Born on Christmas Day in 1899, Humphrey DeForest Bogart, affectionately known as Bogie, is probably the ultimate American movie icon, and, in 1999, the American Film Institute selected him as the greatest male star of classic American cinema – few could disagree.
What makes Bogart so unusual is that he became a major star whilst in his 40s, was of average height, had a lisp and he certainly didn’t have the classic looks of a matinee idol. But the aura he conveyed of personal integrity, being tough without drawing attention to itself and an attitude of not tolerating any bullshit made him beloved both of men and women.
He began acting on Broadway shows in the 1920s and his big screen breakthrough came with his role as gangster Duke Mantee in The Petrified Forest in 1936 opposite Leslie Howard and Bette Davis. Unfortunately this led to him being typecast at Warner Bros. mainly as gangsters in secondary roles.
His breakthrough to stardom came in 1941, first with High Sierra but then into the major league as private eye Sam Spade in the marvellous The Maltese Falcon, directed and written by John Huston in his directorial debut. Both Huston and Bogart would go on together to make six classic movies in the next 13 years.
He became a romantic idol for all eternity as Rick Blaine the nightclub owner hiding from a ambiguous past and treading a fine line amongst the Nazis, the French underground and the Vichy authorities in the timeless 1943 classic Casablanca.
There’s not much more that I can say about this magnificent film that hasn’t been written before, except to say it is in my top 10 films of all time.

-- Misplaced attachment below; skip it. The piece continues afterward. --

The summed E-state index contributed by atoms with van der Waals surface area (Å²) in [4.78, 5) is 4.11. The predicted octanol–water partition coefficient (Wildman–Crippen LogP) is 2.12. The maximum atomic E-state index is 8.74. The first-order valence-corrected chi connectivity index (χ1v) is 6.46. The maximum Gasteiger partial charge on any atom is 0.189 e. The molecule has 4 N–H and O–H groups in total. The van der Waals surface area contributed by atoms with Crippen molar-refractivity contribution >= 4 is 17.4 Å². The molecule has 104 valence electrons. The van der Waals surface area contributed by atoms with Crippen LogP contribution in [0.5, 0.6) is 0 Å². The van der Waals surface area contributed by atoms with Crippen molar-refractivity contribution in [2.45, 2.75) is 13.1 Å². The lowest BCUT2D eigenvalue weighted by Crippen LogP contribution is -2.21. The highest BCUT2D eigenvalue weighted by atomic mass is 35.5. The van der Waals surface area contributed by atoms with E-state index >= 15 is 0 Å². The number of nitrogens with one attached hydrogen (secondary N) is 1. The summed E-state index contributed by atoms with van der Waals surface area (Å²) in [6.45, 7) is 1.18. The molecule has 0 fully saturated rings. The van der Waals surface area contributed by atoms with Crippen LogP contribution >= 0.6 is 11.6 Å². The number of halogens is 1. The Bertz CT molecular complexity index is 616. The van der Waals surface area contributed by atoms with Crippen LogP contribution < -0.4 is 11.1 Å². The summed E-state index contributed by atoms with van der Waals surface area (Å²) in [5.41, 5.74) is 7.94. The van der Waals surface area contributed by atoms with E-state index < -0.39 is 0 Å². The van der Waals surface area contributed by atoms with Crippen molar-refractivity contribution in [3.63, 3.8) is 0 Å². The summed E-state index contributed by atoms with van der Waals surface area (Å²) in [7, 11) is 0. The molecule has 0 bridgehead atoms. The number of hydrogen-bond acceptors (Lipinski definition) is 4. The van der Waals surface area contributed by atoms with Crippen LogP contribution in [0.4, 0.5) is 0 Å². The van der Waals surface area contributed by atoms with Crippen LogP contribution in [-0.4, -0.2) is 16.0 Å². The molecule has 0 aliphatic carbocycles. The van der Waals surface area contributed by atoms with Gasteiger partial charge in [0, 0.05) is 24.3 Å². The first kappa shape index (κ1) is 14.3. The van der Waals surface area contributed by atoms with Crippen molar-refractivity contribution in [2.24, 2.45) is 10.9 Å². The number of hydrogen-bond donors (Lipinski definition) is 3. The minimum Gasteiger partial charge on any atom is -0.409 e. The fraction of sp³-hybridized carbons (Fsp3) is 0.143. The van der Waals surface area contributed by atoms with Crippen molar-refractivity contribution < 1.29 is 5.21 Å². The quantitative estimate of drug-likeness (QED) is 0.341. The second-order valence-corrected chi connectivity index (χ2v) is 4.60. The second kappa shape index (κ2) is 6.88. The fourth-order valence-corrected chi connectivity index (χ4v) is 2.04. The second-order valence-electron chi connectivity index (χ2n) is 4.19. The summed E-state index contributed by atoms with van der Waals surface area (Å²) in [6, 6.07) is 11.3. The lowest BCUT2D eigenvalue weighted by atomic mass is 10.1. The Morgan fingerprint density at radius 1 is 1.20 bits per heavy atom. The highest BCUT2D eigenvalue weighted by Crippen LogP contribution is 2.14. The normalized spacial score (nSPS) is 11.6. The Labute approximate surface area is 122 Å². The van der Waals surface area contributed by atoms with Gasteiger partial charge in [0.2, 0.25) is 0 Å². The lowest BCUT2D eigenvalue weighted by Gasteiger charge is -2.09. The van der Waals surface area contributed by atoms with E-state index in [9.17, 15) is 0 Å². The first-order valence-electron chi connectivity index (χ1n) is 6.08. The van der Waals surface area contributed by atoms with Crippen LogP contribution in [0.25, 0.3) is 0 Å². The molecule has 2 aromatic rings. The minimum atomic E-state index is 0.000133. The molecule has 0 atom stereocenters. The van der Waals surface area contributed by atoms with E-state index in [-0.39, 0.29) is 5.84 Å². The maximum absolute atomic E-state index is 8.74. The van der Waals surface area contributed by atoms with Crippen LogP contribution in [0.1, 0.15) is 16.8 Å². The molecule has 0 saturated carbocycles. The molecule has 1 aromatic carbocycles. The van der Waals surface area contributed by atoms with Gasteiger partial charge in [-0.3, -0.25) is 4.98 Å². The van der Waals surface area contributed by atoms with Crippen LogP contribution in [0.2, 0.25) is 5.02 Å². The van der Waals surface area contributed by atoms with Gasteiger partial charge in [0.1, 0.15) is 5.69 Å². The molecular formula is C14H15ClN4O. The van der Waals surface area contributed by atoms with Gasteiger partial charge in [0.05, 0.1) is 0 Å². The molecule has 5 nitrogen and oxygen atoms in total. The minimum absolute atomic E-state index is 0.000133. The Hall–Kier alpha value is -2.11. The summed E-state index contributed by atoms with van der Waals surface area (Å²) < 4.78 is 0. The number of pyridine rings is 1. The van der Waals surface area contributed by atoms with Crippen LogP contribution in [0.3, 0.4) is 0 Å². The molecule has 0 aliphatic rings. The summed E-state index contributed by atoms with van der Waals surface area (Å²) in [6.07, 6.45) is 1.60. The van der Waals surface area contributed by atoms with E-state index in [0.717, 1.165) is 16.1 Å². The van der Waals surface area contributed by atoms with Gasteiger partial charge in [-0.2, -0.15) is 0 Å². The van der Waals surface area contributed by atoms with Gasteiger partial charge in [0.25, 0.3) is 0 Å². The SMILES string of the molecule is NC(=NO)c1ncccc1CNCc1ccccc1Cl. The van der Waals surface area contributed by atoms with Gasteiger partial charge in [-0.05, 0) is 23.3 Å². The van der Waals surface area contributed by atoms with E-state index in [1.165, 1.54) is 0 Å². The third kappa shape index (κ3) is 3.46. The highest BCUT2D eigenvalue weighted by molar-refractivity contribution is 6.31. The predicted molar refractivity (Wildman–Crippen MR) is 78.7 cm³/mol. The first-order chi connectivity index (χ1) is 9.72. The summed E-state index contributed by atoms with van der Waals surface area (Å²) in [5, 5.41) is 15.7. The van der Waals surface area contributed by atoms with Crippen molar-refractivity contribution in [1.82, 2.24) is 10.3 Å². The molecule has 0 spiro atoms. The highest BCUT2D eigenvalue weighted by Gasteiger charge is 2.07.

Bogart’s output in the 1940s was astonishing for the number of terrific films he made – Across The Pacific, Sahara, To Have And Have Not (where he met and married for the third time to the love of his life in Lauren Bacall), The Big Sleep (the definitive Philip Marlowe), Dark Passage and Key Largo.
And in 1948 he re-united again with John Huston to make the legendary The Treasure Of The Sierra Madre where he played the role of Fred C. Dobbs, who at the beginning of the film starts as a likeable bum but during the course of the movie is driven by greed to become an unsympathetic paranoid desperado. It’s arguably Bogart’s finest film performance and, again it’s a film that sits in my top 10.
Finally, in 1951, Bogart would win the Academy Award for Best Actor for his role as Charlie Allnut in The African Queen (again directed and co-written by John Huston) where he played a rough and drunken helmsman of a small steamboat who is accompanied by a prim and proper missionary superbly played by the incomparable Katharine Hepburn.
Again, Bogart’s quality of output in the 1950s was still extremely high with In A Lonely Place, The Enforcer, Deadline, Beat The Devil, Sabrina, The Barefoot Contesa and The Desperate Hours but his last great performance was as Captain Queeg in 1954s The Caine Mutiny where he deftly played the psychotic and tyrannical officer whilst also managing to maintain a sense of sympathy for this character.
Bogart would die of oesophageal cancer on January 14th, 1957 – he was only 57.
There was never been a movie star quite like Humphrey Bogart, and, I’m quite sure, there never will be.